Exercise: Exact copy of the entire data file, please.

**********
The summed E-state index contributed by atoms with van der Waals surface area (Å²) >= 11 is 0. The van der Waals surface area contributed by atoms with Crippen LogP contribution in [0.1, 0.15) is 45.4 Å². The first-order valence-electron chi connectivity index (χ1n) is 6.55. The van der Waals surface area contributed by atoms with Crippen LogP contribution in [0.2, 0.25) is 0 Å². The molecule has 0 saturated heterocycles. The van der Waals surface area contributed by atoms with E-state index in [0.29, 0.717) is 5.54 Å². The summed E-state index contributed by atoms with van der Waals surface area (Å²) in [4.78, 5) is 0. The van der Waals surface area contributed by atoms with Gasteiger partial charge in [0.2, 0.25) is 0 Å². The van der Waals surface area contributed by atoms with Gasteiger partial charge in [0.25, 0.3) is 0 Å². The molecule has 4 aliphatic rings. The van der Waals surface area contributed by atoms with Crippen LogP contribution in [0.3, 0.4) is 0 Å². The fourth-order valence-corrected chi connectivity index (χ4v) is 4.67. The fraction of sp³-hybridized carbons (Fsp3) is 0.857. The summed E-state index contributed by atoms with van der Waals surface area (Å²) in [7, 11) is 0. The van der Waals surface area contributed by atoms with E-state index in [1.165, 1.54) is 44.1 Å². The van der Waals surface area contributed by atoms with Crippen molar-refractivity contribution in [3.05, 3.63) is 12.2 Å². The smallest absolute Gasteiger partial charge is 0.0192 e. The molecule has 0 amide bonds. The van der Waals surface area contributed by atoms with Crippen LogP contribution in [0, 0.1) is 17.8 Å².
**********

The summed E-state index contributed by atoms with van der Waals surface area (Å²) >= 11 is 0. The van der Waals surface area contributed by atoms with Crippen LogP contribution in [0.1, 0.15) is 45.4 Å². The first-order valence-electron chi connectivity index (χ1n) is 6.55. The van der Waals surface area contributed by atoms with Crippen LogP contribution in [0.2, 0.25) is 0 Å². The molecule has 0 saturated heterocycles. The van der Waals surface area contributed by atoms with E-state index in [0.29, 0.717) is 5.54 Å². The summed E-state index contributed by atoms with van der Waals surface area (Å²) in [4.78, 5) is 0. The van der Waals surface area contributed by atoms with Gasteiger partial charge in [0.2, 0.25) is 0 Å². The van der Waals surface area contributed by atoms with Gasteiger partial charge in [0.25, 0.3) is 0 Å². The molecule has 4 aliphatic rings. The van der Waals surface area contributed by atoms with Crippen LogP contribution in [0.3, 0.4) is 0 Å². The fourth-order valence-corrected chi connectivity index (χ4v) is 4.67. The fraction of sp³-hybridized carbons (Fsp3) is 0.857. The summed E-state index contributed by atoms with van der Waals surface area (Å²) in [7, 11) is 0. The van der Waals surface area contributed by atoms with E-state index in [1.165, 1.54) is 44.1 Å². The van der Waals surface area contributed by atoms with Crippen molar-refractivity contribution in [3.05, 3.63) is 12.2 Å². The smallest absolute Gasteiger partial charge is 0.0192 e. The molecule has 0 amide bonds. The van der Waals surface area contributed by atoms with Crippen LogP contribution in [0, 0.1) is 17.8 Å².